Biden Executive Order Addresses Healthcare Industry Competition, Targets Pharmaceuticals, Pricing, and Hospital Mergers
In an ambitious, far-reaching Executive Order signed on July 9, 2021, President Biden announced a renewed focus by the federal government on the promotion of fair competition amongst American businesses. Specifically, Biden’s order directs several federal agencies -- including the Federal Trade Commission (FTC) in conjunction with the Attorney General -- to devise proposals to minimize anti-competitive conditions affecting the U.S. economy. While the Order contains 72 initiatives spanning over a dozen federal agencies, of specific interest to Healthcare Industry businesses and concerns are the following directives addressing competition to achieve the stated goal of “Improving Health Care” in four key areas:
The Order highlights the Biden Administration’s view that in each of the four areas, “the lack of competition increases prices and reduces access to quality care.” Of particular note to Healthcare industry participants are the Order’s initiatives at lowering drug prices, improving access to generics and increasing government oversight on Hospital consolidation and mergers.
Lowering Pharmaceutical Drug Prices/Improving Access to Generics: Biden’s order calls on federal health officials to work with their state and local counterparts to come up with plans to import cheaper medicines from Canada. Biden also directed the Department of Health and Human Services (HHS) to issue a comprehensive plan within 45 days to counter high drug prices. To that effect, a key provision directs the FTC to stop so-called “Pay to Delay” agreements in which pharmaceutical manufacturers pay their generic counterparts to delay entry into the market of lower-priced versions of medications, a concept that has already made its way into pending legislation in the Senate and remains consistent with Biden’s promises on the campaign trail in 2020.
While pharmaceutical manufacturers and other drugmakers immediately voiced concerns that such broad regulation on pricing would stifle innovation, manufacturers and leading trade groups for generic drugs including the Association for Accessible Medicine announced their approval, stating that they are “looking forward to working with the Biden administration” to increase adoption of lower-cost generics and biosimilars and remedy the growing number of government and payer policies that are said to reward the use of high-cost brands over generic or biosimilar competitors.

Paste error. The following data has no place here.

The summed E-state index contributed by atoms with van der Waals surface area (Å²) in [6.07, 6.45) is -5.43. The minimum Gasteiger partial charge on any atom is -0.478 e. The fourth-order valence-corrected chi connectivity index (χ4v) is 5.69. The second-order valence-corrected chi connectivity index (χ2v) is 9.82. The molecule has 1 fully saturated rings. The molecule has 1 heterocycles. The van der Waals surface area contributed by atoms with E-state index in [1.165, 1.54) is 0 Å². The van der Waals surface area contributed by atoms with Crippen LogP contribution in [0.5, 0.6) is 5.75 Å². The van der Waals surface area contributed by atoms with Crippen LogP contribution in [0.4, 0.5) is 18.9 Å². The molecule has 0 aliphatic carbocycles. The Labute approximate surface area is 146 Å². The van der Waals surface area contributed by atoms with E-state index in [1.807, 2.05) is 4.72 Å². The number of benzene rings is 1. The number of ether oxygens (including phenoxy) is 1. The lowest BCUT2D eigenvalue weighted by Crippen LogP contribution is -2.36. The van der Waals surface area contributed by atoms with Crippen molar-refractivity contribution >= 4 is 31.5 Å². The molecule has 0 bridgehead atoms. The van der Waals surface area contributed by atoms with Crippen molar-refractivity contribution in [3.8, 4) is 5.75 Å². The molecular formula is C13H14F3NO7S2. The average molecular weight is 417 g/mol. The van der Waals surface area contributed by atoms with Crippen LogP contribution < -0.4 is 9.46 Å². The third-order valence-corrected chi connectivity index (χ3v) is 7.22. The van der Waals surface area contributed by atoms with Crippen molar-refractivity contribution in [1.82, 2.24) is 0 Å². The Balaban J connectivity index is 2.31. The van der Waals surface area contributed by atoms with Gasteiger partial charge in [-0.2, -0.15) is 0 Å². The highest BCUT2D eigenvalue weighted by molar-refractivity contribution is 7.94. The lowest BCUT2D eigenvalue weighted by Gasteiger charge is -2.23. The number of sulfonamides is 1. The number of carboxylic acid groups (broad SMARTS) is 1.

Hospital Consolidation and Mergers: The Order notes that Hospital consolidation has increased healthcare costs and reduced service for some communities, especially rural areas. The executive order directs the Justice Department and FTC to tighten their merger guidelines for hospital acquisition and consolidation deals. It also directs HHS to support hospital price transparency rules and finish implementing legislation to address surprise hospital billing. Friday's executive order calls on the FTC and the U.S. Department of Justice to "enforce the antitrust laws vigorously and recognizes that the law allows them to challenge prior bad mergers that past administrations did not previously challenge," according to the White House statement (emphasis added). The order also announces a policy that enforcement should focus on particular areas of the economy, including healthcare, labor markets, agriculture and tech.
While the Order is broad in scope, it is short on detail and depth. Healthcare interests, still reeling from a once-in-a-century global pandemic, could face tighter antitrust scrutiny, especially in the areas of hospital acquisitions and mergers. Leading industry groups pushed back on the Order and asserted that it could block patients from needed care, arguing that bureaucratic red-tape and complicated legal oversight will slow critical care to patients in need.
Non-Compete Agreements: Of interest to all industries, including healthcare, is the ambitious Order’s directive to review the current use of non-compete agreements in the workplace. Section 5(g) of the Order announces a federal objective of curbing non-compete clauses:
“To address agreements that may unduly limit workers’ ability to change jobs, the Chair of the FTC is encouraged to consider working with the rest of the Commission to exercise the FTC’s statutory rulemaking authority under the Federal Trade Commission Act to curtail the unfair use of non-compete clauses and other clauses or agreements that may unfairly limit worker mobility.”
 Executive Order on Promoting Competition in the American Economy, The White House (July 9, 2021). The Order establishes a White House Competition Council, led by the director of the National Economic Council, to coordinate the federal government's response to "the rising power of large corporations" and the implementation of the executive order.
 The Senate recently confirmed Lina Khan as a member of the Federal Trade Commission, with President Biden immediately elevating her to serve as the commission's chair. Khan is known for advocating aggressive enforcement of antitrust law and Washington insiders anticipate that she could become one of the most progressive agency leaders in decades.
 FACT SHEET: Executive Order on Promoting Competition in the American Economy, The White House (July 9, 2021).
 Reference is made to an Executive Order signed by President Biden in the first week of his Administration, directing the Department of Labor and OSHA division to devise workplace safety guidance. While the original directive was to address all workplaces, OSHA’s final guidance was solely directed toward Healthcare employers. For more information on Healthcare OSHA COVID-19 Mandates, see Nelson Mullins - OSHA Healthcare Employer Safety Rule Takes Effect, Compliance Deadlines Begin.